What is more likely is that he used the Coronavirus crisis to make a double-play: one, play the statesman by reaching out to India's neighbours and even rising above all the bad vibes with Pakistan to focus on urgent crisis facing all the countries of the region; two, catch Pakistanis in a quandary, and isolate and expose it as a churlish, petulant and puerile country incapable of rising to the occasion and responding maturely to what is tuning out to be a global health emergency. Modi appears to have succeeded in both his plays.
His COVIDiplomacy clearly emphasised his ‘Neighbourhood first’ policy. He positioned India as the most well-prepared country, which is willing to coordinate with its neighbours and devise a common action plan, lend assistance and expertise where required, and share best practices given the commonality of problems, and challenges confronting all the countries in the region.
All the regional leaders appreciated the initiative, shared their experiences and made important suggestions on how the region needs to work together to not only combat the health crisis posed by Corona, but also mitigate the economic impact that this crisis will leave in its wake. Almost all of them looked to India to take the lead, which Modi was quite prepared to do. In fact, even before this initiative, the Modi government had reached out to assist Maldives and also evacuate citizens of neighbouring countries from China. In a way, Modi has emphasised India's stakes in the region and not allowed China or any other country to capitalise this crisis.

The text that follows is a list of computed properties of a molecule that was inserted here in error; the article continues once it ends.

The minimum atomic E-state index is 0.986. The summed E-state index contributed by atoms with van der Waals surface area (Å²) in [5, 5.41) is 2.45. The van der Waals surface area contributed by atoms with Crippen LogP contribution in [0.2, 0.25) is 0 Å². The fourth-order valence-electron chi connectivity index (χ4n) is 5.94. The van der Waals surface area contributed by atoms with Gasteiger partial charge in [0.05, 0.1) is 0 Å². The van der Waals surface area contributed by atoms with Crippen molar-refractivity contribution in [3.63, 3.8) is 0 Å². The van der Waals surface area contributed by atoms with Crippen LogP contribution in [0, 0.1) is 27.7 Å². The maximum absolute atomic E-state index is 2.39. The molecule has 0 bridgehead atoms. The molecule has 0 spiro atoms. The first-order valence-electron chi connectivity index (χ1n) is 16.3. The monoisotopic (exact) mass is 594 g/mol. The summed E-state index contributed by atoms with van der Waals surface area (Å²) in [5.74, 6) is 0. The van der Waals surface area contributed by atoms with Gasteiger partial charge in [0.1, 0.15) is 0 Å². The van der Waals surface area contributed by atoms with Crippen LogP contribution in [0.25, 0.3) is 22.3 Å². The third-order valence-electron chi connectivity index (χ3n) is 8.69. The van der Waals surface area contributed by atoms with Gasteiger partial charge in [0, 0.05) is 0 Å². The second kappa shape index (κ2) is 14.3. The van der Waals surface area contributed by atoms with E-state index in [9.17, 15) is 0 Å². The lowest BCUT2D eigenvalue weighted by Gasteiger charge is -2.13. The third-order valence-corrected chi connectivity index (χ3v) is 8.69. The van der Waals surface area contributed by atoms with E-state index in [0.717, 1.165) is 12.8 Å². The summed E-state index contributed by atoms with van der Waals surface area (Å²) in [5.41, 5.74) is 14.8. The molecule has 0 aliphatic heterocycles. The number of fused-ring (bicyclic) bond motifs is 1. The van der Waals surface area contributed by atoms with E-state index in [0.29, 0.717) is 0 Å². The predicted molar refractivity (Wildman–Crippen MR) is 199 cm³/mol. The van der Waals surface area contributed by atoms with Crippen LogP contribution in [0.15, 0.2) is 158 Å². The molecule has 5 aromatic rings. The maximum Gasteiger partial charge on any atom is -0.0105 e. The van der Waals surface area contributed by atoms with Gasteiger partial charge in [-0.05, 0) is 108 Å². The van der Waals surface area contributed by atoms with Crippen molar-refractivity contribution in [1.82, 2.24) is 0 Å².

Taken by surprise
As far as Pakistan was concerned, it was caught wrong-footed by Modi’s COVIDiplomacy. If Imran Khan had ignored Modi’s proposal, he would have looked bad – remember that thing about ‘small men in big offices’? If, on the other hand, he accepted the proposal, he would have exposed himself to attacks by his opponents and it would make his anti-India, anti-Modi rhetoric sound hollow.
The Pakistanis understood this and that is the reason they took so much time responding. And when they did respond they agreed to participate but at the level of a special assistant to the Pakistan PM. Of course, Imran’s flunky behaved no better than what was expected of a Pakistani. He made a stupid, inappropriate, factually incorrect and completely disingenuous reference to Kashmir. Equally grating was the fact that at every stage he sang out of tune by wanting everything to go through the SAARC secretariat rather than India. Like a good client state, he went ahead to suggest bringing in SAARC observers – read China – to also participate in the collaborative efforts being contemplated by the regional grouping.
While there can be no quibble with the merits of Modi’s COVIDiplomacy, perhaps the SAARC platform shouldn’t have been used for this purpose? The same thing could have been done by reaching out individually or collectively to all SAARC countries except Pakistan – the Modi 2.0 swearing-in model. That would have achieved the same result with a much clearer messaging to not only the friendly neighbours but also the enemy country.
(Courtesy of Mail Today)